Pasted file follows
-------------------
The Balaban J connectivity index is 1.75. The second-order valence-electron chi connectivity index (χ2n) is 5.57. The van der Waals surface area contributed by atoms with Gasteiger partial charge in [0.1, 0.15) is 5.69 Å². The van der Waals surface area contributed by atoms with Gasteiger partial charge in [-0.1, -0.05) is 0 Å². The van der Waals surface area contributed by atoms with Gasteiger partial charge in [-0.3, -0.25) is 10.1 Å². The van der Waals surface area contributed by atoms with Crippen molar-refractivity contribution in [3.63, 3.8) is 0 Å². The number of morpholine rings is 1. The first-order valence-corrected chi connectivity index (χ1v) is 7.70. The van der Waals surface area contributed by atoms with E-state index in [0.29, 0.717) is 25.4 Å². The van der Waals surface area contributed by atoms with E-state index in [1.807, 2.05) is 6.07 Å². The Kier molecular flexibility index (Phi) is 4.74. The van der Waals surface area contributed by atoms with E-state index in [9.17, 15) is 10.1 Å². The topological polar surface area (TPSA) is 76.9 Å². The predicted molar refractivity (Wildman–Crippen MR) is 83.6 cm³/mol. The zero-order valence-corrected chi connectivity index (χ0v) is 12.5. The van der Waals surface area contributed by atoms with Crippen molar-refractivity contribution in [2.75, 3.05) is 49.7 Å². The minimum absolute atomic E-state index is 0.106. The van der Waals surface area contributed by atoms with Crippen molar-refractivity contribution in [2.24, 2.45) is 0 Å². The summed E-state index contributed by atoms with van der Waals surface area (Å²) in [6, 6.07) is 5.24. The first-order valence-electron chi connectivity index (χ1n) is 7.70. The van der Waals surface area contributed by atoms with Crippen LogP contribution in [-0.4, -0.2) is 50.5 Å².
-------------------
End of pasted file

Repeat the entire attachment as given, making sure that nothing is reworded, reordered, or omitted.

The Balaban J connectivity index is 1.75. The second-order valence-electron chi connectivity index (χ2n) is 5.57. The van der Waals surface area contributed by atoms with Gasteiger partial charge in [0.1, 0.15) is 5.69 Å². The van der Waals surface area contributed by atoms with Gasteiger partial charge in [-0.1, -0.05) is 0 Å². The van der Waals surface area contributed by atoms with Gasteiger partial charge in [-0.3, -0.25) is 10.1 Å². The van der Waals surface area contributed by atoms with Crippen molar-refractivity contribution in [3.63, 3.8) is 0 Å². The number of morpholine rings is 1. The first-order valence-corrected chi connectivity index (χ1v) is 7.70. The van der Waals surface area contributed by atoms with E-state index in [0.29, 0.717) is 25.4 Å². The van der Waals surface area contributed by atoms with E-state index in [1.807, 2.05) is 6.07 Å². The Kier molecular flexibility index (Phi) is 4.74. The van der Waals surface area contributed by atoms with E-state index in [9.17, 15) is 10.1 Å². The topological polar surface area (TPSA) is 76.9 Å². The predicted molar refractivity (Wildman–Crippen MR) is 83.6 cm³/mol. The zero-order valence-corrected chi connectivity index (χ0v) is 12.5. The van der Waals surface area contributed by atoms with Crippen molar-refractivity contribution in [2.75, 3.05) is 49.7 Å². The minimum absolute atomic E-state index is 0.106. The van der Waals surface area contributed by atoms with Crippen molar-refractivity contribution in [2.24, 2.45) is 0 Å². The summed E-state index contributed by atoms with van der Waals surface area (Å²) in [6, 6.07) is 5.24. The first-order valence-electron chi connectivity index (χ1n) is 7.70. The van der Waals surface area contributed by atoms with Crippen LogP contribution in [-0.4, -0.2) is 50.5 Å².